The complexity and scale of the transactions that comprise U.S. sensitive supply chains create a kind of informational fog in which adversaries can hide . . .

We have been warning about this for quite some time. Just recently, however, have our warnings come to life in frightening ways. Rather than go into details, I'll offer a few links and brief explanations regarding recent headlines. You will get the idea.

The NSA was broken into because a contractor using Russian security software?

Russian-based Kaspersky software believed to been used to take classified NSA data

CBS NEWS October 5, 2017, 11:51 PM

Russian-based Kaspersky Lab software was believed to have been used to take very sensitive and classified NSA data from an NSA contractor's personal computer, CBS News confirmed Thursday, resulting in a significant security breach.

First reported by the Wall Street Journal Thursday, the 2015 hack occurred when the contractor took the data with him from the NSA and then loaded it onto his personal computer, which had Kaspersky antivirus software on it. The software enabled Russian hackers to see his files. The hack has still not been disclosed by the government, according to the Wall Street Journal ….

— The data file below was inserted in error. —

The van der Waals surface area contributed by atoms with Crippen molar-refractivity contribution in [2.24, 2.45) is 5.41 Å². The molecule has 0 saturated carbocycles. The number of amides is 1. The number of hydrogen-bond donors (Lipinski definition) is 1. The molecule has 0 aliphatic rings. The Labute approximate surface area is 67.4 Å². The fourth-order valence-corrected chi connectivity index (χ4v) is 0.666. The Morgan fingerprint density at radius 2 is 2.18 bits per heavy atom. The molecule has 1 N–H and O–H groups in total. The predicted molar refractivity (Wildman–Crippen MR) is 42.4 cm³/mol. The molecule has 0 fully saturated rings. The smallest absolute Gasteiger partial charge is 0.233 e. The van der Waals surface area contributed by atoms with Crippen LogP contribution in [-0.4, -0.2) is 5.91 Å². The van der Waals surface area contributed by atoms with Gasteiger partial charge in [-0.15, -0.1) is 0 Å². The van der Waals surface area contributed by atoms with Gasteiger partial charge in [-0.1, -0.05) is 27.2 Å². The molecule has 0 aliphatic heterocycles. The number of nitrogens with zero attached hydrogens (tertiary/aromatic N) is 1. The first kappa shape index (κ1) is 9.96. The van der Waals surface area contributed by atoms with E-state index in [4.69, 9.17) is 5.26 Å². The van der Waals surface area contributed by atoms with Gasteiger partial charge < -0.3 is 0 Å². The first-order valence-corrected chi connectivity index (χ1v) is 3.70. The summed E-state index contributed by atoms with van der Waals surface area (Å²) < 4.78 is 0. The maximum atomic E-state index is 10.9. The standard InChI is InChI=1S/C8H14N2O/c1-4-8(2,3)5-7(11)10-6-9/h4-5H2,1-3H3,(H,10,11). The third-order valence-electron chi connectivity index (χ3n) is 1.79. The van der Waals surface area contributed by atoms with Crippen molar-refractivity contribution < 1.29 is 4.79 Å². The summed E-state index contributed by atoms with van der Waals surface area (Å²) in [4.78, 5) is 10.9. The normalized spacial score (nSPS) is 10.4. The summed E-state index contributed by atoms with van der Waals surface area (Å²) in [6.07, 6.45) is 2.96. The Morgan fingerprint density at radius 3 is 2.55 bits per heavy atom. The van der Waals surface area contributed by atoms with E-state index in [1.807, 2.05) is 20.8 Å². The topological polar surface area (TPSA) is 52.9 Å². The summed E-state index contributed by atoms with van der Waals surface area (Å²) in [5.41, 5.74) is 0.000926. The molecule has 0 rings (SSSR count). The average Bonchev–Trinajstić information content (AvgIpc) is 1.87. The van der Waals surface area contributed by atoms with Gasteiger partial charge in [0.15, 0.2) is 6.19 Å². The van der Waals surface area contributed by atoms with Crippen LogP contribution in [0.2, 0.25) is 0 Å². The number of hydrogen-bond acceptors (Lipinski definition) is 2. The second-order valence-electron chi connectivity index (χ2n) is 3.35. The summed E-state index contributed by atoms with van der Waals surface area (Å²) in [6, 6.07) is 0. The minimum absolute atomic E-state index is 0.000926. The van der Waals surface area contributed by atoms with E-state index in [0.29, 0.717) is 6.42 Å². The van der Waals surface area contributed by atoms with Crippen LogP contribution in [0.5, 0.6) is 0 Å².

What is so dangerous about this is that access to NSA files opens up tools that can be used to hack almost anything as noted in this CNN article:

NSA's powerful Windows hacking tools leaked online – Apr. 14, 2017 

Apr 14, 2017 – A hacking group has dumped a collection of spy tools allegedly used by the National Security Agency online. Experts say they are damaging. The exploits, published by the Shadow Brokers on Friday, contain vulnerabilities in Windows computers and servers. They may have been used to target a global banking system. One collection of 15 exploits contains at least four Windows hacks that researches have already been able to replicate . . .